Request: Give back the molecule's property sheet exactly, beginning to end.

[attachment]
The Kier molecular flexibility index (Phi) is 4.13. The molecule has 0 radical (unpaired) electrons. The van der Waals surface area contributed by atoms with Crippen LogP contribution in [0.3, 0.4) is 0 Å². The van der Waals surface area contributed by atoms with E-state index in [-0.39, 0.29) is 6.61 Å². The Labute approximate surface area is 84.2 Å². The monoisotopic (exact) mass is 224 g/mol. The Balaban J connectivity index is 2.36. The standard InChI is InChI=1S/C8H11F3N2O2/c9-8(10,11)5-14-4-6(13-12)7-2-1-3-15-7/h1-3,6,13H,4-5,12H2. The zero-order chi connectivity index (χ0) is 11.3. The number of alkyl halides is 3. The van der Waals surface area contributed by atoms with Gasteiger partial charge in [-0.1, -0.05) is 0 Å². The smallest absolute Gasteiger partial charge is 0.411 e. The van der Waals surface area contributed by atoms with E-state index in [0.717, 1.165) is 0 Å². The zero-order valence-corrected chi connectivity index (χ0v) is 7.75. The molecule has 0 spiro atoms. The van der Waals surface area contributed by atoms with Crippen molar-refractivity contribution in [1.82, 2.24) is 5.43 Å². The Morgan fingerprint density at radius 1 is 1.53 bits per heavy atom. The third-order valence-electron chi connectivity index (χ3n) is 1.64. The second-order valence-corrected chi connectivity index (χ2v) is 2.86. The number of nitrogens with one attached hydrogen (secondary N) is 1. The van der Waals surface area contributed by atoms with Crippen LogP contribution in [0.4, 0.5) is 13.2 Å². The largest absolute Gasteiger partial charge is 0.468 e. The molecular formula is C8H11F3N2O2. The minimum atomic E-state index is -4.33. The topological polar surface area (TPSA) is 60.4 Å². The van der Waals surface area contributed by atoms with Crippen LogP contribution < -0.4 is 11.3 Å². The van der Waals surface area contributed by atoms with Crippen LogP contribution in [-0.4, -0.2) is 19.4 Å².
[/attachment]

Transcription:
The Kier molecular flexibility index (Phi) is 4.13. The molecule has 0 radical (unpaired) electrons. The van der Waals surface area contributed by atoms with Crippen LogP contribution in [0.3, 0.4) is 0 Å². The van der Waals surface area contributed by atoms with E-state index in [-0.39, 0.29) is 6.61 Å². The Labute approximate surface area is 84.2 Å². The monoisotopic (exact) mass is 224 g/mol. The Balaban J connectivity index is 2.36. The standard InChI is InChI=1S/C8H11F3N2O2/c9-8(10,11)5-14-4-6(13-12)7-2-1-3-15-7/h1-3,6,13H,4-5,12H2. The zero-order chi connectivity index (χ0) is 11.3. The number of alkyl halides is 3. The van der Waals surface area contributed by atoms with Gasteiger partial charge in [-0.1, -0.05) is 0 Å². The smallest absolute Gasteiger partial charge is 0.411 e. The van der Waals surface area contributed by atoms with E-state index in [0.717, 1.165) is 0 Å². The zero-order valence-corrected chi connectivity index (χ0v) is 7.75. The molecule has 0 spiro atoms. The van der Waals surface area contributed by atoms with Crippen molar-refractivity contribution in [1.82, 2.24) is 5.43 Å². The Morgan fingerprint density at radius 1 is 1.53 bits per heavy atom. The third-order valence-electron chi connectivity index (χ3n) is 1.64. The second-order valence-corrected chi connectivity index (χ2v) is 2.86. The number of nitrogens with one attached hydrogen (secondary N) is 1. The van der Waals surface area contributed by atoms with Crippen LogP contribution in [0.4, 0.5) is 13.2 Å². The largest absolute Gasteiger partial charge is 0.468 e. The molecular formula is C8H11F3N2O2. The minimum atomic E-state index is -4.33. The topological polar surface area (TPSA) is 60.4 Å². The van der Waals surface area contributed by atoms with Crippen LogP contribution < -0.4 is 11.3 Å². The van der Waals surface area contributed by atoms with Crippen LogP contribution in [-0.4, -0.2) is 19.4 Å².